The Pitbull Cocker Spaniel mix is a unique dog from two very different breeds. They tend to be easy to train and incredibly wonderful with children.
Here is everything that you need to know about this fascinating mix.
Cocker Spaniel Pitbull mix history
As time went on, spaniels divided into several different breeds specializing in different kinds of prey. The Cocker was often used for hunting woodcock, hence the Cocker in the name.
As time went on, Cockers became popular as pets, even more so than as working dogs. The Cocker temperament lends itself to life as a family dog.
The Cocker breed was divided into two types: the American Cocker Spaniel and the English Cocker Spaniel. Both dogs were very similar, but the English Spaniel was taller and had a longer head, while the American Spaniel had a thicker coat.
The American Pitbull Terrier is very similar to the American Staffordshire Terrier. It is not a recognized breed in the American Kennel Club, although it is recognized in the United Kennel Club. This breed was developed from old bull-baiting dogs, which were used to fight large animals such as bulls and bears in a ring.
Once bull baiting was outlawed, dogs were used to fight one another. The old bull-baiting breeds were mixed with smaller, quicker terriers, resulting in the powerful but smaller and highly athletic Pitbull Terrier.
American Pitbull Terriers were popular as general farm dogs. The Pit Bull is equally good at driving livestock, chasing away predators, and entertaining children. Unfortunately, over time, they have also continued to be used for fighting, despite this activity being illegal.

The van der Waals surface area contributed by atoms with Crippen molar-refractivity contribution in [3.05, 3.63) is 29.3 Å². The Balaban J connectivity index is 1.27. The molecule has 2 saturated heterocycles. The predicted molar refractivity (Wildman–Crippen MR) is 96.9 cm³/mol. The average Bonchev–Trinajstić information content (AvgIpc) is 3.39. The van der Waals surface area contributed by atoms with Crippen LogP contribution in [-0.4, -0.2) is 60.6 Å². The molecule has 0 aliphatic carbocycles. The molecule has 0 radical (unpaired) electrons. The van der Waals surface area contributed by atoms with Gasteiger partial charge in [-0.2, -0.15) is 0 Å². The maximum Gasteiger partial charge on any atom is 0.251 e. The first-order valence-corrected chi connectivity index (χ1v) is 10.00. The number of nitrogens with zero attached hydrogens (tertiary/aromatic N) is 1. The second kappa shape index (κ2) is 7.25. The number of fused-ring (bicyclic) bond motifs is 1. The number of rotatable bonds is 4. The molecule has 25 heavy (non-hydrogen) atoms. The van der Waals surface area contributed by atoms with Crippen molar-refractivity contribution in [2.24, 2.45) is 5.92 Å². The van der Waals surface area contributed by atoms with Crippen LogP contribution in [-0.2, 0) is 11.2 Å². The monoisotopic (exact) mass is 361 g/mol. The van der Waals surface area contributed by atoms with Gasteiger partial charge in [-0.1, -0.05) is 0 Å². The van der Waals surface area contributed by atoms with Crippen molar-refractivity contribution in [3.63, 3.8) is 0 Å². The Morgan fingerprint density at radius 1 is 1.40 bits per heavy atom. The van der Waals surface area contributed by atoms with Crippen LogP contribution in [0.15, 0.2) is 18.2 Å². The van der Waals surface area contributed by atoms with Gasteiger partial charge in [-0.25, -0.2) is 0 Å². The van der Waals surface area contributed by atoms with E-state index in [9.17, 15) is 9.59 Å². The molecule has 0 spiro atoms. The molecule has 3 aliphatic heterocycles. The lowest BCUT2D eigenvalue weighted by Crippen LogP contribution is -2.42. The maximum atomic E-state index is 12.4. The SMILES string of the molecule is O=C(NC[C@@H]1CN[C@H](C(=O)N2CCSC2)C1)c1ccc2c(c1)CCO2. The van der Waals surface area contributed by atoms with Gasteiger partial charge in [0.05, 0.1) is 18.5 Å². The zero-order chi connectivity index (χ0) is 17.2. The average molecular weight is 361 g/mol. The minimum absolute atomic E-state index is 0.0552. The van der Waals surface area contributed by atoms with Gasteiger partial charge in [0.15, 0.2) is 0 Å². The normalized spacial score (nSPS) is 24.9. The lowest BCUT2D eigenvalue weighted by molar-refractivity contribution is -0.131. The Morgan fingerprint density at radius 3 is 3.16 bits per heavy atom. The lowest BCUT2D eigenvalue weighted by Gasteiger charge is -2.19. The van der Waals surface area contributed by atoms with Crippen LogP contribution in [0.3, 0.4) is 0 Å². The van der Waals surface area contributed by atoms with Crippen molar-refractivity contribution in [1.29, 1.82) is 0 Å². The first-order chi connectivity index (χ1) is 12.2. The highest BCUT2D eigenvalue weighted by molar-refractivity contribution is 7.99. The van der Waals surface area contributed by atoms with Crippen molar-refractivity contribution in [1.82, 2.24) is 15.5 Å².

Temperament and personality of the Cocker Spaniel Pit mix
Both Pitbulls and Cocker Spaniels tend to get along very well with all people and be good-natured and easy-going. However, when it comes to other dogs, this hybrid dog may take after the American Pitbull Terrier and have some tendency towards dog aggression.
It may also be like the Cocker and get along well with other dogs. Unfortunately, you probably won't know which of the purebred parents your dog will take after until they are mature, usually at about 2 or 3 years of age.
Appearance of this mixed breed
The Pitbull Cocker Spaniel mix isn't a distinct breed but a mixed breed. Any Pitbull Cocker Spaniel mix may take after either parent breeds to a surprising degree since both breeds are medium-sized dogs, except your mix also to be medium-sized.
Your dog may look much more like the Cocker or more like the Pitbull. Many inherit the big head and muscular body of the Pitbull and the fluffy coat of the spaniel, resulting in a unique and rather attractive mixed breed dog.
Training and Exercise needs of a Cocker Spaniel and Pitbull mixed dog
Both of the parent dog breeds tend to be pretty high-energy. Cockers are working dogs at heart, running all day after birds without getting tired. Like most terriers, Pitbulls tend to have exuberant energy and love working and playing.
These distinct breeds tend to be quite eager to please, making training them a pleasure. However, Pitbulls can be headstrong and need consistency to perform well.
The mix is a breed well-suited to all kinds of competitive activities. They tend to do well in agility, dock diving, and all kinds of other sports. Most have an off switch, enabling them to be calm and relaxed inside but active outside.
It's an excellent idea to reinforce this off switch by not encouraging your Pitbull Cocker Spaniel mix to play exuberantly inside. Both of these dogs love being with their people. They are likely to experience separation anxiety if not trained to tolerate and enjoy periods of separation from when they are young.